Liah Greenfeld (Ibid)

Greenfeld points out Shakespeare’s sonnets as particularly secular. The word *mind* appears around this time. It is not in the English dictionary of 1499, but it is certainly prevalent in Shakespeare’s works. And it functions at first as a near synonym for soul. Gradually however the word *soul* loses its religious character. The word *aspire* begins appearing and *achievement*. The great expanding of the English vocabulary begins, really, in the late 15th century. And aspiration and achievement are suddenly very popular words. These are the words of capitalism, too. As is the focus on ideas of ‘productivity’.

John William Waterhouse (1874)

“ A vast new area was annexed to meaningful (i.e., human) life, a new existential dimension, and modern English both mirrored and was an instrument of its formation. What we are witnessing in tracing these concepts to their sixteenth-century beginnings is the emergence of entirely new semantic space—new areas of meaning and experience—semantic space that is central to our lives today.”
Liah Greenfeld (Ibid)

The other word that appeared at this time was *ambition*. And this would necessitate an entire volume unto itself. And clearly this is a quintessential word under Capitalism. But Greenfeld nicely moves on to a discussion of madness ( another word that became popular in the early 1600s) And the influence of, in particular, Foucault. This is a very fine chapter in Greenfeld, and tracing the usage and definitions and perspective on mental illness is worth reading in full. The first medical treatise, Treatise of melancholie was published in 1586 by Timothy Bright, an Anglican priest.

“The Treatise of Melancholie was “the most representative thesis upon melancholy and insanity of the Elizabethan period.” It was precisely at the time of the book’s composition, 1580s, that melancholy became “epidemic.” It continued for several decades. For some time melancholy men were so numerous in London that they constituted a social type, often called malcontent.”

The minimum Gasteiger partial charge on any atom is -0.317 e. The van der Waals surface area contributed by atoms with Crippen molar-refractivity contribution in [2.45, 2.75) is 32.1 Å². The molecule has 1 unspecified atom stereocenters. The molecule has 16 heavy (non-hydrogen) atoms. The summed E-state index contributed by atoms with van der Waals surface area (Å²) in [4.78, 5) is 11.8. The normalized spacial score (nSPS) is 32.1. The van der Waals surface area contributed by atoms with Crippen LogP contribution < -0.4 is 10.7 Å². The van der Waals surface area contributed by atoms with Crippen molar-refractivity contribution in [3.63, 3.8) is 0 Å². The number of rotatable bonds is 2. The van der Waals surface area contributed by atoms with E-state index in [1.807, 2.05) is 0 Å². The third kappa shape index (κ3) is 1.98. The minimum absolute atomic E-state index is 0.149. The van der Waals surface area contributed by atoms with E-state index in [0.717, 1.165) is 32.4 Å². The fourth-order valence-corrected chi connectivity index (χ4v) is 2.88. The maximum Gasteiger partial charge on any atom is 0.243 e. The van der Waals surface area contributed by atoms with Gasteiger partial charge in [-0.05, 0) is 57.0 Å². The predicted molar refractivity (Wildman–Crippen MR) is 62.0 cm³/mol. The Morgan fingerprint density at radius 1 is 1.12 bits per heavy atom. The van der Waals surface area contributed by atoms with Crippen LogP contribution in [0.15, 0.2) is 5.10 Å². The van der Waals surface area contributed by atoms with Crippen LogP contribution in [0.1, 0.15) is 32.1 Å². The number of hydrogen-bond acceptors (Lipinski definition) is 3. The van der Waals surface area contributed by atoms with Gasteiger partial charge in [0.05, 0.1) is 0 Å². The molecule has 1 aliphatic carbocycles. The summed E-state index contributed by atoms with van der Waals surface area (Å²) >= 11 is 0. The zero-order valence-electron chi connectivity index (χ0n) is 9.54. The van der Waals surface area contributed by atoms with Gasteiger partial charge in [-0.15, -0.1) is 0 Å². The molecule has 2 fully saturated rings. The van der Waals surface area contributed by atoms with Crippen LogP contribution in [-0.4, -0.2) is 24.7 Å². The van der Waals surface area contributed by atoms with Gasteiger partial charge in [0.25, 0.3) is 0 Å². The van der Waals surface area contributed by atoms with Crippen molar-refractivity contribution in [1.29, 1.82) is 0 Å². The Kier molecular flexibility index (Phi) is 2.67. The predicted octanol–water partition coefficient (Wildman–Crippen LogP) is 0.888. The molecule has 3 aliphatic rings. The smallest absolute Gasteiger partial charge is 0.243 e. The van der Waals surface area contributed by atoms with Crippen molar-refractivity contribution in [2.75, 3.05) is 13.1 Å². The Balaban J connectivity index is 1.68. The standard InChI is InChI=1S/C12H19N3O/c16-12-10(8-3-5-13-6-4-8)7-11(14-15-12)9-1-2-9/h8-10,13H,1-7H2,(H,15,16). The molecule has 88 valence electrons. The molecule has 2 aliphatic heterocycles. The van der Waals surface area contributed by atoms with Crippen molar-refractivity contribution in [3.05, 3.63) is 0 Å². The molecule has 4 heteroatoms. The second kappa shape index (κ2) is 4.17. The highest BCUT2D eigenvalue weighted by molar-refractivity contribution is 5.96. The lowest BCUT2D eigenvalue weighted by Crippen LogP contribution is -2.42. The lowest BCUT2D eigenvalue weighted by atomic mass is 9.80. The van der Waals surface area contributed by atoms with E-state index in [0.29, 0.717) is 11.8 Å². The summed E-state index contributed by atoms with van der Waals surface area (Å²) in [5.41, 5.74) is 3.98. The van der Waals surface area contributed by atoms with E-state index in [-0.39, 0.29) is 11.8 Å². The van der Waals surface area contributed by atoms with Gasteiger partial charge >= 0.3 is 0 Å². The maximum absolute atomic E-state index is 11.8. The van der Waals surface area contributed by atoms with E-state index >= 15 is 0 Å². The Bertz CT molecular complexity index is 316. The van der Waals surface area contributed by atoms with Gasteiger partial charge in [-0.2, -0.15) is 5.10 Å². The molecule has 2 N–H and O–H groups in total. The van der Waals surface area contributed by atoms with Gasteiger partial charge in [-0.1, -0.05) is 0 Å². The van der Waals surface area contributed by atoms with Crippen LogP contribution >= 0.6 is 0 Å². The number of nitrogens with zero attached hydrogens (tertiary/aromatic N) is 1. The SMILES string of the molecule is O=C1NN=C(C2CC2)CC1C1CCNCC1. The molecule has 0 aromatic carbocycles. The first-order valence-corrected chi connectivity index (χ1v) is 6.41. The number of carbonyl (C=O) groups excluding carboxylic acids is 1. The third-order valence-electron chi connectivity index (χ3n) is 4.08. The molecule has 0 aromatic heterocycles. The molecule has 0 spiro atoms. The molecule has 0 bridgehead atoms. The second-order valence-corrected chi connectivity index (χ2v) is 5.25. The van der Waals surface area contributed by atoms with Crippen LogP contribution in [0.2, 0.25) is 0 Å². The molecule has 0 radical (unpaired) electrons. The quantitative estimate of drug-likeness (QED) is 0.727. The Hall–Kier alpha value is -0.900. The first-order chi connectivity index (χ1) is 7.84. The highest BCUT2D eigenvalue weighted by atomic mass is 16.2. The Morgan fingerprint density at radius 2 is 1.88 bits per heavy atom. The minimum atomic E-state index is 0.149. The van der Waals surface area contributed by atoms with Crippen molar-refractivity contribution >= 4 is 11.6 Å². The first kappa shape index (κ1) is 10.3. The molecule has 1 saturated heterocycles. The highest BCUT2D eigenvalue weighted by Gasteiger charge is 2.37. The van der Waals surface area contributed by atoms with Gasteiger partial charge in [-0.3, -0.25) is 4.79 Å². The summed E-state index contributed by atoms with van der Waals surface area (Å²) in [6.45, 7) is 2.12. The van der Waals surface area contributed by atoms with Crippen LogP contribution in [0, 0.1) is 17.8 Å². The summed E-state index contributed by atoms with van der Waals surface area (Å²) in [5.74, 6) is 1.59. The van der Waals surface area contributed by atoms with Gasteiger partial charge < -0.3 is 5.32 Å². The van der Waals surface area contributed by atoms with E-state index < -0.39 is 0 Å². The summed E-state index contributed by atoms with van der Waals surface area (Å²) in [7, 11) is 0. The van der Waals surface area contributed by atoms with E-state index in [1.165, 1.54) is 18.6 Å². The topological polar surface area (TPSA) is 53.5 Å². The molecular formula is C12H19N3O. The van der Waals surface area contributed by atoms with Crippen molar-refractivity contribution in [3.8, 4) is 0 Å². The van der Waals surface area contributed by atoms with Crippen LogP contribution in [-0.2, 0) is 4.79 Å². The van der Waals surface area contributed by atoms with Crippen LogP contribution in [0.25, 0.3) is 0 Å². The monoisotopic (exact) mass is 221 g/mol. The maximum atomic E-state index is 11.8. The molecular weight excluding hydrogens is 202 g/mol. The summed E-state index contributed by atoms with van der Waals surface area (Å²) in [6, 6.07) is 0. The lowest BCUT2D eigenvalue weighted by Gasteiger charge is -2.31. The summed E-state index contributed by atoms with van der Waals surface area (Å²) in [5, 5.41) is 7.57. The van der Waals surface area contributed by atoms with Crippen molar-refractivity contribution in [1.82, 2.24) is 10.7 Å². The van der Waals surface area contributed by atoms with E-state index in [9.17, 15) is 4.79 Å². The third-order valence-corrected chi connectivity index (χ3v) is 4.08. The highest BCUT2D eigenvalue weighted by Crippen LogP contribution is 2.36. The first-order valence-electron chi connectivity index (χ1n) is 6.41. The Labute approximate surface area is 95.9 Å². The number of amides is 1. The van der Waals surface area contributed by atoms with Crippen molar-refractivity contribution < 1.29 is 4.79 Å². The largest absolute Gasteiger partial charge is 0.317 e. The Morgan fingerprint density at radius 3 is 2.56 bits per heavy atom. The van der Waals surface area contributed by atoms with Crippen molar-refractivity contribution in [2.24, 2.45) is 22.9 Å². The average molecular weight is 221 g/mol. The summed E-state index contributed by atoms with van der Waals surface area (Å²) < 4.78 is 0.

Liah Greenfeld (Ibid)

Manuel Álvarez Bravo, photography

Bright’s treatise was to influence thinking on mental distress for several hundred years. Worth noting how many 17th century plays feature characters suffering melancholy –in Webster, Tourneur, Ford and Marlowe. And Shakespeare. Madness and the stage seemed remarkably suited to each other. Madmen were meant as a metaphor, largely, for disillusionment. And here one might consider an allegorical reading of Hamlet. It is also worth noting King Lear in this respect (and my experimental production in Poland were I had two Lears on stage the entire play, one speaking English and one Polish, might have been even more insightful than I thought).

“Does any here know me?—This is not Lear: / Does Lear walk thus? speak thus? / Where are his eyes? / Either his notion weakens, his discernings / are lethargied.—Ha! Waking? ’tis not so.—/Who is it that can tell me who I am?”
William Shakespeare (King Lear)

The definitions of schizophrenia found in the latest DSM are woefully inadequate, which even the authors of the DSM admit.

“According to the DSM-IV, the onset of schizophrenia usually occurs in the late teens to early thirties, with modal age of onset being eighteen to twenty-five for men and twenty-five to thirty-five for women. Men are believed to be more susceptible to the disease and face a worse prognosis. The disease is usually chronic, only 22 percent of patients having only one episode and no residual impairment. 35 percent have recurrent episodes, 8 percent have recurrent episodes and develop significant impairment, and 35 percent have recurrent episodes, develop a significant impairment, and the impairment is becoming worse with time. Seventy-eight percent, therefore, do not recover. The great majority never marry or have children, and most are unable to support themselves. Thirteen percent of diagnosed schizophrenics commit suicide.”
Liah Greenfeld (Ibid)

So, given these statistics, and given the statistics on use of anti-depressants, which I have posted before, there would seem to be a kind of collective denial in western cultures regards mental suffering. Ernst Rüdin, the Nazi physician who gassed a hundred thousand mentally infirm patients, is is still referred to for his earlier work on schizophrenia.

Simona Barreca